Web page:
Q – My girlfriend and I have been living together, and we have a child together, but we’ve decided to separate. She wants our child to live with her, and I will have our child come to visit with me. If I agree to this, will I lose custody?
A – No, you will not give up custody if you and your partner decide to separate, and you agree that the child will live most of the time with her, but that you will continue to be involved in making any decisions about the child.
As a parent of the child, you automatically have joint custody of the child with the other parent (i.e., both of you have the right to make decisions for the child). If you don’t visit with the child much, or don’t take an interest in the child’s day-to-day life, there is a risk that you may lose custody if your girlfriend later goes to court to try and get an order that she has sole custody. Her case will be stronger, since she will have been the one making the decisions for the child, and it will be easier to show that it is in the child’s best interests that she be the one with custody, since she has taken on most to all the responsibility for the child already.
Q – My wife has been a stay-at- home mother to our two children, aged 4 and 7. I work, and my job has very long hours during the week. We have been fighting a lot lately, and it’s making it difficult for us to agree on anything, including things to do with the children. Can I still have joint custody of the children with my wife upon separation if they stay with her when I move out?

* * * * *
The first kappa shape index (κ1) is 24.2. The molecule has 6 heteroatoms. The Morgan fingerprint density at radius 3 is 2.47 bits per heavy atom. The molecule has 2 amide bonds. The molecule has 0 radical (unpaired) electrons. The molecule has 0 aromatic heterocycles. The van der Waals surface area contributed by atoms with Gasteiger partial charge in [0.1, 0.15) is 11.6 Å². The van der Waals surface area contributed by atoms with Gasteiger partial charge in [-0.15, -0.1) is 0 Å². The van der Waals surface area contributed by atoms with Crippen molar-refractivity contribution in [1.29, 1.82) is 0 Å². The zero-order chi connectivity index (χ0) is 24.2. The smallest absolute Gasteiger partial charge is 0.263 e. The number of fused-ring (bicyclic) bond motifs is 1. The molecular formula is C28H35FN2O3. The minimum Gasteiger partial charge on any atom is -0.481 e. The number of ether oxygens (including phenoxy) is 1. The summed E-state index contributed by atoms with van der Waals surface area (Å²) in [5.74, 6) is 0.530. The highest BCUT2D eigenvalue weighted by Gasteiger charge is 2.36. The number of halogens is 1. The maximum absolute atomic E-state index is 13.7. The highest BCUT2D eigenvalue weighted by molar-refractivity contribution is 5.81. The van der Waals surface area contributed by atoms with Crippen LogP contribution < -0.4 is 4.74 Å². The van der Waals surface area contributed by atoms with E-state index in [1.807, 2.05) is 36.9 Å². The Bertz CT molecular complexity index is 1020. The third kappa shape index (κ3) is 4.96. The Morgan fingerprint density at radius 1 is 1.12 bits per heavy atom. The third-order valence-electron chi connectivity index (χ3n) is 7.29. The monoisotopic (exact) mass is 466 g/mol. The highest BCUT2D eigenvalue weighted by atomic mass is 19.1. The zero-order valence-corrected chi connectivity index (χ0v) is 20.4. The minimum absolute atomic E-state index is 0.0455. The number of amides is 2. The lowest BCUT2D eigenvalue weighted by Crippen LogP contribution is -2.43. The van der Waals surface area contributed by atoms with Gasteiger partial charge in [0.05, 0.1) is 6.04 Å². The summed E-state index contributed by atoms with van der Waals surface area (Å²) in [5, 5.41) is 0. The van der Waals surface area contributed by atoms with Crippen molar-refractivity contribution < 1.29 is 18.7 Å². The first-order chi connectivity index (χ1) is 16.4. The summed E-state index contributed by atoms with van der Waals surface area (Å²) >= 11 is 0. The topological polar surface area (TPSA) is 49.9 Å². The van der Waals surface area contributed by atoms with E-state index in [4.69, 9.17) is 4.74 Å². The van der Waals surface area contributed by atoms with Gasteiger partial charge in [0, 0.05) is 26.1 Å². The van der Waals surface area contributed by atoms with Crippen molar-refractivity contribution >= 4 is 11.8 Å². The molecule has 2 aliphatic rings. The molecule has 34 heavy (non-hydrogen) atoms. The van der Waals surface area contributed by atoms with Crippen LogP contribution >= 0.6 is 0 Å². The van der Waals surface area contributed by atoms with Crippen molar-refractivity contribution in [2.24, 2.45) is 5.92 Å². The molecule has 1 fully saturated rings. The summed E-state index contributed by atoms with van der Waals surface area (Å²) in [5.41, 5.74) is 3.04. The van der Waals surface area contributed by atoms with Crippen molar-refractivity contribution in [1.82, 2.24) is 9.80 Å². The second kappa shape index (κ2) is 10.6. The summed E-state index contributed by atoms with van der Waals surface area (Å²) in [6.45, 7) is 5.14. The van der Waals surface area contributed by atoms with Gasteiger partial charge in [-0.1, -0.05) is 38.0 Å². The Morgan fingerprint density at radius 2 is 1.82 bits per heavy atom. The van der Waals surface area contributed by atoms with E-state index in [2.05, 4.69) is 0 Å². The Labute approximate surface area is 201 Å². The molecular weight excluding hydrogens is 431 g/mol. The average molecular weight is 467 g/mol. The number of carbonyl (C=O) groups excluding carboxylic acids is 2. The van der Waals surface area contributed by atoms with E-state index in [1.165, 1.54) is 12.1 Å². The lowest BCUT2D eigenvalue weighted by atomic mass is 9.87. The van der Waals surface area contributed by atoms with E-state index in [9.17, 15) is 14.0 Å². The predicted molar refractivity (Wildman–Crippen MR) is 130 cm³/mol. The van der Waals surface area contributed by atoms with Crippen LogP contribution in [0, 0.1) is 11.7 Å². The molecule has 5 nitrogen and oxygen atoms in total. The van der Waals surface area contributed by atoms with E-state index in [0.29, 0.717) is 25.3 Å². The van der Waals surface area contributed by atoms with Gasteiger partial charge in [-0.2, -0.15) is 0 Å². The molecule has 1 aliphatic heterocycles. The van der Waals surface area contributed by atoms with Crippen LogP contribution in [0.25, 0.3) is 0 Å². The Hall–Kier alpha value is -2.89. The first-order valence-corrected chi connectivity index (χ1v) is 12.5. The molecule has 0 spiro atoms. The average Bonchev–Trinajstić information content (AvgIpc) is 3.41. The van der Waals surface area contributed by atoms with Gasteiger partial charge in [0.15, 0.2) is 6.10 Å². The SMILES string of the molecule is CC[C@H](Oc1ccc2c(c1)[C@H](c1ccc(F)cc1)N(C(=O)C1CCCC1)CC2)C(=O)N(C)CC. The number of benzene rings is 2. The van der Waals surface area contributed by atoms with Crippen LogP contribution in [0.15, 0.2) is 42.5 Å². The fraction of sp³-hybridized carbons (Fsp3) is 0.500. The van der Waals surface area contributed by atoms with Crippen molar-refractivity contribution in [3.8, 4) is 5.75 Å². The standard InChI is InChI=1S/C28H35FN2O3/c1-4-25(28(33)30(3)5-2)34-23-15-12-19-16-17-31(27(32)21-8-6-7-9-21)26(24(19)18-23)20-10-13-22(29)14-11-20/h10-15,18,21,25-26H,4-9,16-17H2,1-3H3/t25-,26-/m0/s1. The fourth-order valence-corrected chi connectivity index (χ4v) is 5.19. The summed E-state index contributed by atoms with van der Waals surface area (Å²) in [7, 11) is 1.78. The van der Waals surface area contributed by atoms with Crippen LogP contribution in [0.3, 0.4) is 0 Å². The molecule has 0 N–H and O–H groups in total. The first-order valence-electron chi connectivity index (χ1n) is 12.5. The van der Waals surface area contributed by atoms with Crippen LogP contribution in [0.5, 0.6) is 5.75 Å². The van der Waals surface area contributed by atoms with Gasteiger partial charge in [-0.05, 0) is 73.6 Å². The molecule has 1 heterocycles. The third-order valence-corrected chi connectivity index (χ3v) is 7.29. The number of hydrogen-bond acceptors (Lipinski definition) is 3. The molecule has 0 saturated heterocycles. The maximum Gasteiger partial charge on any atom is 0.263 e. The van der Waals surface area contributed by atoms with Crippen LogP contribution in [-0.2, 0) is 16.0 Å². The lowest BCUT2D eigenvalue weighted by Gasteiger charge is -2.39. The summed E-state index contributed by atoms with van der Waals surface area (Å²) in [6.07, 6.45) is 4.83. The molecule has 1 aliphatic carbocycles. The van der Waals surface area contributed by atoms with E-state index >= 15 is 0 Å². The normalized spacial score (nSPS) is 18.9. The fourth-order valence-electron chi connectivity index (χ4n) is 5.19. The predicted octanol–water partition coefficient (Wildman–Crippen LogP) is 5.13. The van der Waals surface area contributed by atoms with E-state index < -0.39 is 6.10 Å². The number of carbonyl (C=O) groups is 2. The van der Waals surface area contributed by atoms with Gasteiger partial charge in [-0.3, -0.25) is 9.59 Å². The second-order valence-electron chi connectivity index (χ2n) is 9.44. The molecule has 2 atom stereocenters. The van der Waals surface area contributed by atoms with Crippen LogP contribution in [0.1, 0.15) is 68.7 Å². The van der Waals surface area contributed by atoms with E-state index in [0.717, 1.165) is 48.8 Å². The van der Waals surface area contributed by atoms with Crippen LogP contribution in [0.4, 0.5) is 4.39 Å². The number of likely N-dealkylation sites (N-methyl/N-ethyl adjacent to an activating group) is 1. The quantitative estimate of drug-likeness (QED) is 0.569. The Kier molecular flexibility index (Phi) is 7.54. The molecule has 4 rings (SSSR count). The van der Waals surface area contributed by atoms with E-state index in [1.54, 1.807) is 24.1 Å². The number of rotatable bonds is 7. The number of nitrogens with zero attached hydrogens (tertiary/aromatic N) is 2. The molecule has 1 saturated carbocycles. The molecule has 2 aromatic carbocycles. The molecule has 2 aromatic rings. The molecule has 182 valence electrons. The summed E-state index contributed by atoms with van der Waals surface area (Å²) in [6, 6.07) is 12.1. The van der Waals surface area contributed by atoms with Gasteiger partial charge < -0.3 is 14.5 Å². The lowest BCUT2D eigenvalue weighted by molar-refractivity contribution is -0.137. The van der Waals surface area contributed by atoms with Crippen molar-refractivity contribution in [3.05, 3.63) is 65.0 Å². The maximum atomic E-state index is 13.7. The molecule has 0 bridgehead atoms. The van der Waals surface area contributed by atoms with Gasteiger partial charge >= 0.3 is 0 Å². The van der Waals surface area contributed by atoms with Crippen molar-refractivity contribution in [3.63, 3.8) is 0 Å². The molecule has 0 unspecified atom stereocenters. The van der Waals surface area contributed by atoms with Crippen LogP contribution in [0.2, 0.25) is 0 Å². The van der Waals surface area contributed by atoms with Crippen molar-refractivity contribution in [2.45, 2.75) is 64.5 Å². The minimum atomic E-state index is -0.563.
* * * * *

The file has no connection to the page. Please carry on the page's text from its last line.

A – In order for two people to have joint custody, they must be able to communicate with one another when it comes to the children. It is difficult to make a joint decision when every conversation turns into a fight.
Before you separate and live apart from one another, you and she should have a written agreement that sets out that you both intend that you have joint custody of the children. This will focus your attention on the intention to share the responsibility for the children. It will also be strong evidence in your favour should your wife later seek an order for sole custody from the court.
That being said, if your wife does take you to court seeking sole custody, and your communication has not improved, your wife will have a very strong case regardless of the agreement you signed. The children live primarily with their mother, and the court puts a lot of weight on the parent with primary care of the children. It is felt that she is likely to know what will be in the best interests of the children, and if she has the responsibility for the day-to-day care, then she should have the responsibility for decisions made for their benefit. Joint custody requires that the parents be able to work together; it is therefore best if you and your wife can focus on ways to discuss issues related to the children in a calmer and more co-operative manner than you might discuss other things.
Q – My wife says she is concerned about my drinking and says that I can only have supervised access to our six year old child. What does this mean and will a court order this?
A – Supervised access means that you may not be alone while you visit with your children. It can mean that you must visit your children at a specific person’s house, or that you must always bring that person with you when you visit the children. The person supervising can be a family member or a trusted third party. If this situation is not feasible, the parties can agree in writing, or the court can order, that the visits take place at an access centre.